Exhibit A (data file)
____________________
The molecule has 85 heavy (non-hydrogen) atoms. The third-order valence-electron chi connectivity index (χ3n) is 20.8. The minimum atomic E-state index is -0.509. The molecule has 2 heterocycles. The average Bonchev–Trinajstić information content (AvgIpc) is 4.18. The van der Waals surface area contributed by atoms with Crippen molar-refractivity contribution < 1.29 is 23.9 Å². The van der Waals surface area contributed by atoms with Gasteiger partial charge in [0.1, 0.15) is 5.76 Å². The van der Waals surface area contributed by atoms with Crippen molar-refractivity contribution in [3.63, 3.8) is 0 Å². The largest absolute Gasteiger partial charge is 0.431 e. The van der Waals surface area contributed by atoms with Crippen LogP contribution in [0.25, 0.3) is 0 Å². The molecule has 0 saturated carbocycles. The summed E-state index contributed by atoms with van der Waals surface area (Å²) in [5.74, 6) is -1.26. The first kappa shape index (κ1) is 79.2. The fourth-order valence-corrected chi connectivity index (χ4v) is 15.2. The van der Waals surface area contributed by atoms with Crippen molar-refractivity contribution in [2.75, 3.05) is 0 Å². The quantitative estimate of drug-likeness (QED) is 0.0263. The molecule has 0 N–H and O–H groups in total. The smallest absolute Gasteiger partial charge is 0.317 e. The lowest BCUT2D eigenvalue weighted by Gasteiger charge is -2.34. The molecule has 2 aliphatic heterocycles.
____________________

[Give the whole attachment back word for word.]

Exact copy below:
The molecule has 85 heavy (non-hydrogen) atoms. The third-order valence-electron chi connectivity index (χ3n) is 20.8. The minimum atomic E-state index is -0.509. The molecule has 2 heterocycles. The average Bonchev–Trinajstić information content (AvgIpc) is 4.18. The van der Waals surface area contributed by atoms with Crippen molar-refractivity contribution < 1.29 is 23.9 Å². The van der Waals surface area contributed by atoms with Gasteiger partial charge in [0.1, 0.15) is 5.76 Å². The van der Waals surface area contributed by atoms with Crippen molar-refractivity contribution in [3.63, 3.8) is 0 Å². The largest absolute Gasteiger partial charge is 0.431 e. The van der Waals surface area contributed by atoms with Crippen LogP contribution in [0.25, 0.3) is 0 Å². The molecule has 0 saturated carbocycles. The summed E-state index contributed by atoms with van der Waals surface area (Å²) in [5.74, 6) is -1.26. The first kappa shape index (κ1) is 79.2. The fourth-order valence-corrected chi connectivity index (χ4v) is 15.2. The van der Waals surface area contributed by atoms with Crippen molar-refractivity contribution in [2.75, 3.05) is 0 Å². The quantitative estimate of drug-likeness (QED) is 0.0263. The molecule has 0 N–H and O–H groups in total. The smallest absolute Gasteiger partial charge is 0.317 e. The lowest BCUT2D eigenvalue weighted by Gasteiger charge is -2.34. The molecule has 2 aliphatic heterocycles.